The world’s biotechs would be wise to polish up their shop windows, tidy up their benches and straighten up their lab coats: Pfizer is coming.
Inquiring minds have wanted to know: What does Pfizer, loaded up with buckets of cash from the successful COVID-19 vaccine Comirnaty, want to buy? Well, the New York Big Pharma doled out a bit of that bounty today with its $6.7 billion Arena Pharmaceuticals buyout.
And in talking about how that biotech will fit into Pfizer’s portfolio, executives gave a preview of what else they want.
Pfizer plans to be “thoughtful and disciplined about resource allocation,” Aamir Malik, executive VP and chief business innovation officer, said on an investor call Monday. But the company has set two priorities for future acquisitions: compelling later-stage assets that can provide revenue in the back half of the decade and potential medical breakthroughs in earlier-stage development.
“We see focusing in these areas as creating more value than synergy-driven deals which require resources and integrations which can take a long time to complete,” Malik said.
The company has “significant firepower” to engage in M&A and plans “to be very active in dealmaking,” Malik said.
Pfizer’s revenue is expected to reach $101.3 billion in 2022, thanks to the BioNTech-partnered COVID-19 vaccine and an antiviral, Paxlovid, that has posted strong data. Comirnaty alone is expected to bring in $29.7 billion next year, according to recent analyst projections.
The company will also pour resources into its internal pipeline while adding new external opportunities that match its criteria.
“We like the risk of earlier-stage deals where we know not all of them will work out, but the scope for what we can do to add value is significant,” Malik said.
And don’t rule out a blockbuster deal just yet: Malik said that if a larger opportunity comes up, Pfizer is willing to pounce. Several large transactions, at $50 billion or more, are likely to occur next year, PwC predicted last week.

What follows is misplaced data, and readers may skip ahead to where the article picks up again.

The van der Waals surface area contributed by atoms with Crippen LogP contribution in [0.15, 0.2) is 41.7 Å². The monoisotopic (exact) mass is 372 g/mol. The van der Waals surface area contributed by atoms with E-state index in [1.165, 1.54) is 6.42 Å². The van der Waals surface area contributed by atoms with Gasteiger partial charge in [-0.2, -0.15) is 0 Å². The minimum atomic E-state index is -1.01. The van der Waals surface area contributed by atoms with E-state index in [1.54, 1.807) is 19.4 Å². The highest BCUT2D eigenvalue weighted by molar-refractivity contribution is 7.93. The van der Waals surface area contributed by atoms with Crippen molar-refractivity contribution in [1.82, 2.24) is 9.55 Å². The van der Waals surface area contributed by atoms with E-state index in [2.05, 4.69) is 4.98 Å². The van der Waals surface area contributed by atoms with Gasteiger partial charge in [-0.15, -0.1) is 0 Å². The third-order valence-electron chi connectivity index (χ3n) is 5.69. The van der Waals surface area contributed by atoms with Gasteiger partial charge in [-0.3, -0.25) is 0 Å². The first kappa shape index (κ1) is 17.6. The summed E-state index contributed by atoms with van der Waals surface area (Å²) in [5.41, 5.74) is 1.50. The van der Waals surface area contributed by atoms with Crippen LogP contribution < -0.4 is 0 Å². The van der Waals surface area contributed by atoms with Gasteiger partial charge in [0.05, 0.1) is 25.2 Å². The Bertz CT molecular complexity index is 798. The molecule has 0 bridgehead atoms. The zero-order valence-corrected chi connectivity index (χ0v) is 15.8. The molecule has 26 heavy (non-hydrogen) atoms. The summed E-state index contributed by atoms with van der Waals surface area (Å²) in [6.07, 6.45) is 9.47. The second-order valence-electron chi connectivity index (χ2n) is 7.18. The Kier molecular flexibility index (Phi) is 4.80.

“If we see a larger acquisition opportunity that is strategic and we deem as value-creating, we certainly have the very solid balance sheet we can utilize to pursue that,” Malik said. “We will not speak in absolutes, and we never say never because we know circumstances can change.”
Besides external M&A, Pfizer will also look to add any data and technology that can help accelerate its delivery of medicines and bring value to patients.
“We will use business development to bolster our pipeline with targeted investments that we believe will be fundamental breakthroughs to bring in more and better substrate to Pfizer,” Malik said.
The Arena deal is Pfizer’s largest since snatching up Array BioPharma for $11 billion in June 2019, according to Mizuho analyst Vamil Divan.
“We like Pfizer being aggressive deploying cash that they have received and will receive from sales of their COVID-19 vaccine Comirnaty and the oral treatment option Paxlovid, which we expect to be approved soon,” Divan said in a Monday morning note.
The company also recently picked up Trillium for $2.2 billion and partnered up with Arvinas and Biohaven, all deals that were struck to provide long-term value, Divan wrote.
“We assume they will look to continue to aggressively use their ‘COVID cash’ for bolt-on deals like Arena that can boost the company's mid-late stage pipeline,” Divan said. Larger acquisitions could follow closer to 2026 if the smaller deals don’t pick up enough steam in terms of sales and earnings, he added.